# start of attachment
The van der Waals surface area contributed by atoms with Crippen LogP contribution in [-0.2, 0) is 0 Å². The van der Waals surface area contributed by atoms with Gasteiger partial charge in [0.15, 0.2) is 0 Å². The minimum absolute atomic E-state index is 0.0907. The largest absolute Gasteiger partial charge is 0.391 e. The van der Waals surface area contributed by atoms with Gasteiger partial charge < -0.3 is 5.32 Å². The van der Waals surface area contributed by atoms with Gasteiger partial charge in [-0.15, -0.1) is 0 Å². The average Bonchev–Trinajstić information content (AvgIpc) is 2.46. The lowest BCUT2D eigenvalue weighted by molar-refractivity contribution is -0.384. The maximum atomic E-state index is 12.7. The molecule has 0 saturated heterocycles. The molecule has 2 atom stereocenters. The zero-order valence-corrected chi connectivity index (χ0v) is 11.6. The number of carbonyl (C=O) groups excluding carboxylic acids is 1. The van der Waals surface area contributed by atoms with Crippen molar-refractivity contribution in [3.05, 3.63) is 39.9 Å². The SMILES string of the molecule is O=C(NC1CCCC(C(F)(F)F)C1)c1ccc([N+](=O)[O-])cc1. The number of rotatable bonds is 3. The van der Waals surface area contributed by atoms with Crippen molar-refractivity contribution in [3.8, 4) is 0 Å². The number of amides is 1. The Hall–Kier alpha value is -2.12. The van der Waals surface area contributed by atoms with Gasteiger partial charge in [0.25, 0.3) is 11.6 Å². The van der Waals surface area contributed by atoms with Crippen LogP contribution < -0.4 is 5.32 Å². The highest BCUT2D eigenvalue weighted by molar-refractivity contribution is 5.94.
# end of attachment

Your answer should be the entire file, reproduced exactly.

The van der Waals surface area contributed by atoms with Crippen LogP contribution in [-0.2, 0) is 0 Å². The van der Waals surface area contributed by atoms with Gasteiger partial charge in [0.15, 0.2) is 0 Å². The minimum absolute atomic E-state index is 0.0907. The largest absolute Gasteiger partial charge is 0.391 e. The van der Waals surface area contributed by atoms with Gasteiger partial charge < -0.3 is 5.32 Å². The van der Waals surface area contributed by atoms with Gasteiger partial charge in [-0.15, -0.1) is 0 Å². The average Bonchev–Trinajstić information content (AvgIpc) is 2.46. The lowest BCUT2D eigenvalue weighted by molar-refractivity contribution is -0.384. The maximum atomic E-state index is 12.7. The molecule has 0 saturated heterocycles. The molecule has 2 atom stereocenters. The zero-order valence-corrected chi connectivity index (χ0v) is 11.6. The number of carbonyl (C=O) groups excluding carboxylic acids is 1. The van der Waals surface area contributed by atoms with Crippen molar-refractivity contribution in [3.05, 3.63) is 39.9 Å². The SMILES string of the molecule is O=C(NC1CCCC(C(F)(F)F)C1)c1ccc([N+](=O)[O-])cc1. The number of rotatable bonds is 3. The van der Waals surface area contributed by atoms with Crippen molar-refractivity contribution in [3.8, 4) is 0 Å². The number of amides is 1. The Hall–Kier alpha value is -2.12. The van der Waals surface area contributed by atoms with Gasteiger partial charge in [0.25, 0.3) is 11.6 Å². The van der Waals surface area contributed by atoms with Crippen LogP contribution < -0.4 is 5.32 Å². The highest BCUT2D eigenvalue weighted by molar-refractivity contribution is 5.94.